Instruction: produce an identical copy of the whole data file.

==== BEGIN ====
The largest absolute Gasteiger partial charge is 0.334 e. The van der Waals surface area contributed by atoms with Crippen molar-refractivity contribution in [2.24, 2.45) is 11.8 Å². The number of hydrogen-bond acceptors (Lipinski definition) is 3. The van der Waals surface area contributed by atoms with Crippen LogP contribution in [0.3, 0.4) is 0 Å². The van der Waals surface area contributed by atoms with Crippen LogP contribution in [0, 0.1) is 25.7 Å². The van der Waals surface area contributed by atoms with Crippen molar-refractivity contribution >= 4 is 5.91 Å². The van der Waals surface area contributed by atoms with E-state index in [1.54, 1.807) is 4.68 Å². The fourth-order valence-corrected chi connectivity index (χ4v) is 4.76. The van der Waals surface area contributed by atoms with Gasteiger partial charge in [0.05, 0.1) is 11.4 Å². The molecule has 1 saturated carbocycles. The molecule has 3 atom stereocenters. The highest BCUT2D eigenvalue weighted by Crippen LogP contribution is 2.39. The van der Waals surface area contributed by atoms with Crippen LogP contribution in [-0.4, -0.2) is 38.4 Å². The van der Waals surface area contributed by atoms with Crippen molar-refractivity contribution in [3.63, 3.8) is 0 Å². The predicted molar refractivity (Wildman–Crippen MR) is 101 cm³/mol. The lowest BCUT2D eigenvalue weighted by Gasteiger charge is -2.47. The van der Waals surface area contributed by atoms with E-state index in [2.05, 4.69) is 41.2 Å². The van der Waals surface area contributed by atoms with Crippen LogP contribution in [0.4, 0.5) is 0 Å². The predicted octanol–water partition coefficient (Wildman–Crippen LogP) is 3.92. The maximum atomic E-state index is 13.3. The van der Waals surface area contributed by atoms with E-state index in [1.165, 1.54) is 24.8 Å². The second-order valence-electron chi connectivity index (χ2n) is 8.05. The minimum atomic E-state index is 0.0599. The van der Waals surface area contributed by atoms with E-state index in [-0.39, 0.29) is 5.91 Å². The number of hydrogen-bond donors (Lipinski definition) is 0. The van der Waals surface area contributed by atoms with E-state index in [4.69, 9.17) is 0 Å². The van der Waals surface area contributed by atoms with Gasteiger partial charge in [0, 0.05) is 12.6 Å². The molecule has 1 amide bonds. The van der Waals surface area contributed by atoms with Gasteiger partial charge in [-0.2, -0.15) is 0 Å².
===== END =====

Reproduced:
The largest absolute Gasteiger partial charge is 0.334 e. The van der Waals surface area contributed by atoms with Crippen molar-refractivity contribution in [2.24, 2.45) is 11.8 Å². The number of hydrogen-bond acceptors (Lipinski definition) is 3. The van der Waals surface area contributed by atoms with Crippen LogP contribution in [0.3, 0.4) is 0 Å². The van der Waals surface area contributed by atoms with Crippen LogP contribution in [0, 0.1) is 25.7 Å². The van der Waals surface area contributed by atoms with Crippen molar-refractivity contribution >= 4 is 5.91 Å². The van der Waals surface area contributed by atoms with E-state index in [1.54, 1.807) is 4.68 Å². The fourth-order valence-corrected chi connectivity index (χ4v) is 4.76. The van der Waals surface area contributed by atoms with Gasteiger partial charge in [0.05, 0.1) is 11.4 Å². The molecule has 1 saturated carbocycles. The molecule has 3 atom stereocenters. The highest BCUT2D eigenvalue weighted by Crippen LogP contribution is 2.39. The van der Waals surface area contributed by atoms with Crippen LogP contribution in [-0.4, -0.2) is 38.4 Å². The van der Waals surface area contributed by atoms with Crippen molar-refractivity contribution in [3.63, 3.8) is 0 Å². The predicted molar refractivity (Wildman–Crippen MR) is 101 cm³/mol. The lowest BCUT2D eigenvalue weighted by Gasteiger charge is -2.47. The van der Waals surface area contributed by atoms with E-state index in [2.05, 4.69) is 41.2 Å². The van der Waals surface area contributed by atoms with Crippen LogP contribution in [0.4, 0.5) is 0 Å². The predicted octanol–water partition coefficient (Wildman–Crippen LogP) is 3.92. The maximum atomic E-state index is 13.3. The van der Waals surface area contributed by atoms with E-state index in [1.165, 1.54) is 24.8 Å². The second-order valence-electron chi connectivity index (χ2n) is 8.05. The minimum atomic E-state index is 0.0599. The van der Waals surface area contributed by atoms with E-state index in [-0.39, 0.29) is 5.91 Å². The number of hydrogen-bond donors (Lipinski definition) is 0. The van der Waals surface area contributed by atoms with E-state index in [4.69, 9.17) is 0 Å². The van der Waals surface area contributed by atoms with Gasteiger partial charge in [0, 0.05) is 12.6 Å². The molecule has 1 amide bonds. The van der Waals surface area contributed by atoms with Gasteiger partial charge in [-0.2, -0.15) is 0 Å².